Nov. 26 (UPI) -- Former Massachusetts Gov. Deval Patrick, a late entry seeking the Democratic nomination for president, is centering his campaign on the "character of the country."
Patrick's campaign website outlines his agenda: opportunity, reform and democracy that he believes are required for "renewing the American dream" by growing the economy, ensuring access to healthcare and protecting voter rights.
"We can't make meaningful and lasting change to our policies without also changing our politics," Patrick said. "That means governing not for the next news cycle or election cycle but for the next generation. Not just to beat the incumbent but to shape a better future for everyone, everywhere."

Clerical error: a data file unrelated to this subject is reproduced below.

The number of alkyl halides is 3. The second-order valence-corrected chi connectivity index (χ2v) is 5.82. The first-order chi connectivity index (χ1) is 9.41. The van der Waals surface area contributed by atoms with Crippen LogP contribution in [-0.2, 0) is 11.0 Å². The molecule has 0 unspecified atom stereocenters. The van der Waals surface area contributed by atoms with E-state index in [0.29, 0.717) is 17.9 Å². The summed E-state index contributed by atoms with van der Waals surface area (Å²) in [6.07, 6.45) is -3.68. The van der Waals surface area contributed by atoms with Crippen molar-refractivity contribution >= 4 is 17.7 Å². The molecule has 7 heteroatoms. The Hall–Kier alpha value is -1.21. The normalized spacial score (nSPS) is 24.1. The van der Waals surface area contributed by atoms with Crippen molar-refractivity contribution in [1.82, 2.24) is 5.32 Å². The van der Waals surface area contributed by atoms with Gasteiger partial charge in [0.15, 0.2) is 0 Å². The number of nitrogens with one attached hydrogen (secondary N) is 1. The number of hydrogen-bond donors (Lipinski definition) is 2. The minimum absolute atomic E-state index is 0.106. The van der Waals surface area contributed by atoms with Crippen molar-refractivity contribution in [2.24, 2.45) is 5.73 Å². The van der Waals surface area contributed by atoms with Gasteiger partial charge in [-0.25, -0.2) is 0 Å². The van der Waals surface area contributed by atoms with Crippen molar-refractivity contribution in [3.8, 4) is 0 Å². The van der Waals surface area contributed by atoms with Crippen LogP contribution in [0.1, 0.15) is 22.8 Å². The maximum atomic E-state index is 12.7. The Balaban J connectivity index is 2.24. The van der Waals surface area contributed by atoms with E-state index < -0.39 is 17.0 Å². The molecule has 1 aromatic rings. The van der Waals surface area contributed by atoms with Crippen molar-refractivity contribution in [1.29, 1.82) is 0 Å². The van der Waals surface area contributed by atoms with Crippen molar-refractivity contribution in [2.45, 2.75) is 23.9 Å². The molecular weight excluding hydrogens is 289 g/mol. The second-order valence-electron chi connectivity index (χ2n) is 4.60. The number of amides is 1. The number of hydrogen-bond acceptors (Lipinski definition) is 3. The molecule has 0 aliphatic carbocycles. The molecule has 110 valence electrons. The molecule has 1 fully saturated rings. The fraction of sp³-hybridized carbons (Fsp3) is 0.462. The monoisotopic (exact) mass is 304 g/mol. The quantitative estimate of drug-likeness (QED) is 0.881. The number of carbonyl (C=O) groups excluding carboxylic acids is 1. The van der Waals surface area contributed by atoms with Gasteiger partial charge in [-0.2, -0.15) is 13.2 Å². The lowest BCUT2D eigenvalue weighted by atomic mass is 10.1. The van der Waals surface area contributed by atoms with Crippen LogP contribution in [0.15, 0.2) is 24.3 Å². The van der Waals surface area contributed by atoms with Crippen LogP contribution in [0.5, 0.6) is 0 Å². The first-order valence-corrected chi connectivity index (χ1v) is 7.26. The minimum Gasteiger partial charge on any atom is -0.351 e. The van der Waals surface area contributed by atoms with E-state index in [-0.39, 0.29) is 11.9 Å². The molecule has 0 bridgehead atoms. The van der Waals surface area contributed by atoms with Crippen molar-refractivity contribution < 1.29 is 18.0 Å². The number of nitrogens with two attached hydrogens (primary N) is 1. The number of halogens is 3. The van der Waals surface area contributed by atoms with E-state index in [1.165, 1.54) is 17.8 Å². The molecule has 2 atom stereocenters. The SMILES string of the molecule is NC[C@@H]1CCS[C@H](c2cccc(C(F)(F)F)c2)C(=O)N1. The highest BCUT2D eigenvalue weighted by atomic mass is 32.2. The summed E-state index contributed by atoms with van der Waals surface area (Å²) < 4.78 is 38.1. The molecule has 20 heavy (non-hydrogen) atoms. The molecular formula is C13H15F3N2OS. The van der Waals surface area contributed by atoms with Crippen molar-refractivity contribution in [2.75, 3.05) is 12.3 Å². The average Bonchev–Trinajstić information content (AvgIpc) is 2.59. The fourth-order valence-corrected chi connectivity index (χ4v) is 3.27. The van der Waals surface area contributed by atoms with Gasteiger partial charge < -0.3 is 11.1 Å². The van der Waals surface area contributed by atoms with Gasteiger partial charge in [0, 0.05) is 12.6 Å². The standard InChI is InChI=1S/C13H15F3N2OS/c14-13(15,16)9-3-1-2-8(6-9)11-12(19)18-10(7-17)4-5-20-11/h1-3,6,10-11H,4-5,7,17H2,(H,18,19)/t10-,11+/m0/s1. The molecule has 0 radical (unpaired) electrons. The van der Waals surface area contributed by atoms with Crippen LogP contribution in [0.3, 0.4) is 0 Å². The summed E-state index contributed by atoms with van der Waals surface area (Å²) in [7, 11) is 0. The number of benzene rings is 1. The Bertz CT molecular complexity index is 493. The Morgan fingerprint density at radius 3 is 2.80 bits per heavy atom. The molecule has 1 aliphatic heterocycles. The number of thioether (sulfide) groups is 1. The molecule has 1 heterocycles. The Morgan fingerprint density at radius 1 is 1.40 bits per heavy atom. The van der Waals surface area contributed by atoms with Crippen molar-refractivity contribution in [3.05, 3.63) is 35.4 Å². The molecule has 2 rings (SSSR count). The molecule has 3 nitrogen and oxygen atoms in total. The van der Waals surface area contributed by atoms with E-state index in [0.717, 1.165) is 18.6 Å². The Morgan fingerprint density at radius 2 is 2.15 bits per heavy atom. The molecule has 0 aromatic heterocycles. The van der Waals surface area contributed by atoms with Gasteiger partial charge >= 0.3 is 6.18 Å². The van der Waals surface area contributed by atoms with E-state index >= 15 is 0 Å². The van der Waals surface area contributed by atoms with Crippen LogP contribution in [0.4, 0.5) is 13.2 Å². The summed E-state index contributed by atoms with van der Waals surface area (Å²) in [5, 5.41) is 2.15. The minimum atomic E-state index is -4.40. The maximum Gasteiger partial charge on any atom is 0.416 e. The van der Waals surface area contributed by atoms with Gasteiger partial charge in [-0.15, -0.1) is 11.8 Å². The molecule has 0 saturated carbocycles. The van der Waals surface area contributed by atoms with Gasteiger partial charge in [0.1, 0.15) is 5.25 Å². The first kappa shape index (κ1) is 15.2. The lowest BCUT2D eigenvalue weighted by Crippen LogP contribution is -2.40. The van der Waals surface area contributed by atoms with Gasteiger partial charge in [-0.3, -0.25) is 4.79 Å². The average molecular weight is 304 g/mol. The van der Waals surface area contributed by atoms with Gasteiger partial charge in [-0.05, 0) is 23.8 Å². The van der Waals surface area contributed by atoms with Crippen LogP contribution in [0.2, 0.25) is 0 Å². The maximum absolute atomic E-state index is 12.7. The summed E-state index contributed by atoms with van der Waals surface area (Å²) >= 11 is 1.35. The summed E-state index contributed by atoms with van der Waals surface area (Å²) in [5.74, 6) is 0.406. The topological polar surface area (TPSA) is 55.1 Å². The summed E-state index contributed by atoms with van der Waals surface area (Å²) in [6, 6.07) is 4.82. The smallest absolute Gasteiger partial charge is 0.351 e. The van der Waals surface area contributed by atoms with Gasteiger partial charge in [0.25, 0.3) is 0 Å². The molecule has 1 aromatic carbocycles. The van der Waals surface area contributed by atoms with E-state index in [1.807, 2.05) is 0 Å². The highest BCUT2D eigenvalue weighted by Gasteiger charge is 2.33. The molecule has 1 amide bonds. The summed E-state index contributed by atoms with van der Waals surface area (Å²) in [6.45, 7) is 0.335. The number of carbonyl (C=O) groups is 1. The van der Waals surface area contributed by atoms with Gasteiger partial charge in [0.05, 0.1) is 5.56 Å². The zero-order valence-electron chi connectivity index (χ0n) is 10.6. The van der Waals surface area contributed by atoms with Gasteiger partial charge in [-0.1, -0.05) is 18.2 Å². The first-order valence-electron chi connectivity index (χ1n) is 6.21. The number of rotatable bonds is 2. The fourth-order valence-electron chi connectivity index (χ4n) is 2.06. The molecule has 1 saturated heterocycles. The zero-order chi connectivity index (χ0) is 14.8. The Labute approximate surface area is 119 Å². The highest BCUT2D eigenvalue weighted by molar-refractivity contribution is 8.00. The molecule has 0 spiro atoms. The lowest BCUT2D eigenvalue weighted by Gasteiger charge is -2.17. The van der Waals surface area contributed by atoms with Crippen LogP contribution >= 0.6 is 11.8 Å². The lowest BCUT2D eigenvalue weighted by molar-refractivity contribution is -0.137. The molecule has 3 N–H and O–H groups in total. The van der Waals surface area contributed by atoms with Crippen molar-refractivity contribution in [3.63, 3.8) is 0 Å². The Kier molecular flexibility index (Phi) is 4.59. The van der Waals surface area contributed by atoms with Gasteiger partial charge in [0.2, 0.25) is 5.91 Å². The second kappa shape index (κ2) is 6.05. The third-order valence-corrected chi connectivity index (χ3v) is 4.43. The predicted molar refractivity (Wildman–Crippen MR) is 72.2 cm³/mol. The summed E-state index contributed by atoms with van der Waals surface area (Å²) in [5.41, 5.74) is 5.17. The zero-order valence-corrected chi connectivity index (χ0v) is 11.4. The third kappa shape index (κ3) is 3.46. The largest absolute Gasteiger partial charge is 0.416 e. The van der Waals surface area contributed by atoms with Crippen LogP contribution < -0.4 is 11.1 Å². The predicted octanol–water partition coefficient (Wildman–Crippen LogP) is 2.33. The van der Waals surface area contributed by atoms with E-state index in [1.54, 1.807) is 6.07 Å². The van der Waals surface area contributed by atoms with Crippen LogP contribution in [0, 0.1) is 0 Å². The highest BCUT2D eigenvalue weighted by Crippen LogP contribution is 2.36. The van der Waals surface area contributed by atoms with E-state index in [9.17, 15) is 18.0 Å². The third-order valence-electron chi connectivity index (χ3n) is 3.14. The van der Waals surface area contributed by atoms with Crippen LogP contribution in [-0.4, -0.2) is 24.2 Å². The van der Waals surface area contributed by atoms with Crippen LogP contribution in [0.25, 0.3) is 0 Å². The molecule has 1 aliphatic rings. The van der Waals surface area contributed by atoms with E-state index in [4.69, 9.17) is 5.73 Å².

Patrick, 63, was born in was born on the South Side of Chicago, where he lived with his mother, his sister and their grandparents.
He became the first member in his family to attend college and then went on to law school before joining the NAACP Legal Defense Fund.
Patrick served as the assistant attorney general for the Civil Rights Division under President Bill Clinton and coordinated an investigation into a series of arsons at predominantly black churches in the South from 1995 to 1997.
In 2006, he was elected the first black governor of Massachusetts and served until 2015 as he oversaw a boon in energy efficiency, healthcare coverage and education.
Patrick and his wife, Diane, have been married for 35 years and have two children, Katherine and Sarah.